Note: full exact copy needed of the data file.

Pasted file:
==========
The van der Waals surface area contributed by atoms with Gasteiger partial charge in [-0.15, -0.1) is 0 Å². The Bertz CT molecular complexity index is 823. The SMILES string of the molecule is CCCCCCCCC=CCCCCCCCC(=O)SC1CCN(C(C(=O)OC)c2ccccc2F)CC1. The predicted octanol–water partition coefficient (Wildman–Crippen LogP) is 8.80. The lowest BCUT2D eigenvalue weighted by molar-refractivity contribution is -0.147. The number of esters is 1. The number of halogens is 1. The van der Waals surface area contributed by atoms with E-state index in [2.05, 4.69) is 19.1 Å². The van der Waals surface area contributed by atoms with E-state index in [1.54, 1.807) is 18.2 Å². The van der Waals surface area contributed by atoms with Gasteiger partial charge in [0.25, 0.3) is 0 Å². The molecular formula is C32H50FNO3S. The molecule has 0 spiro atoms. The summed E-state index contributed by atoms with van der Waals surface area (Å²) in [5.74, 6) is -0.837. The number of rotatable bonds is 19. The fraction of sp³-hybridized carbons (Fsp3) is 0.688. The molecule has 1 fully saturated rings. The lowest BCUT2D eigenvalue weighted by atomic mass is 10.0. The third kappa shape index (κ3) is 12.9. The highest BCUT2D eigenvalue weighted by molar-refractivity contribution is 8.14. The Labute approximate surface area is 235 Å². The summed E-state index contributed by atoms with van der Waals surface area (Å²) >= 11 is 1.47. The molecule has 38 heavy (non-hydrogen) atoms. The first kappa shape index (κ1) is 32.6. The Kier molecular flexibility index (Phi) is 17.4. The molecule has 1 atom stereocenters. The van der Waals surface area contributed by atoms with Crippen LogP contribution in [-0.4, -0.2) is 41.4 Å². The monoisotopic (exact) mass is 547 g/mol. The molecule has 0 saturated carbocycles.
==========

The van der Waals surface area contributed by atoms with Gasteiger partial charge in [-0.15, -0.1) is 0 Å². The Bertz CT molecular complexity index is 823. The SMILES string of the molecule is CCCCCCCCC=CCCCCCCCC(=O)SC1CCN(C(C(=O)OC)c2ccccc2F)CC1. The predicted octanol–water partition coefficient (Wildman–Crippen LogP) is 8.80. The lowest BCUT2D eigenvalue weighted by molar-refractivity contribution is -0.147. The number of esters is 1. The number of halogens is 1. The van der Waals surface area contributed by atoms with E-state index in [2.05, 4.69) is 19.1 Å². The van der Waals surface area contributed by atoms with E-state index in [1.54, 1.807) is 18.2 Å². The van der Waals surface area contributed by atoms with Gasteiger partial charge in [0.25, 0.3) is 0 Å². The molecular formula is C32H50FNO3S. The molecule has 0 spiro atoms. The summed E-state index contributed by atoms with van der Waals surface area (Å²) in [5.74, 6) is -0.837. The number of rotatable bonds is 19. The fraction of sp³-hybridized carbons (Fsp3) is 0.688. The molecule has 1 fully saturated rings. The lowest BCUT2D eigenvalue weighted by atomic mass is 10.0. The third kappa shape index (κ3) is 12.9. The highest BCUT2D eigenvalue weighted by molar-refractivity contribution is 8.14. The Labute approximate surface area is 235 Å². The summed E-state index contributed by atoms with van der Waals surface area (Å²) >= 11 is 1.47. The molecule has 38 heavy (non-hydrogen) atoms. The first kappa shape index (κ1) is 32.6. The Kier molecular flexibility index (Phi) is 17.4. The molecule has 1 atom stereocenters. The van der Waals surface area contributed by atoms with Crippen LogP contribution in [-0.4, -0.2) is 41.4 Å². The monoisotopic (exact) mass is 547 g/mol. The molecule has 0 saturated carbocycles.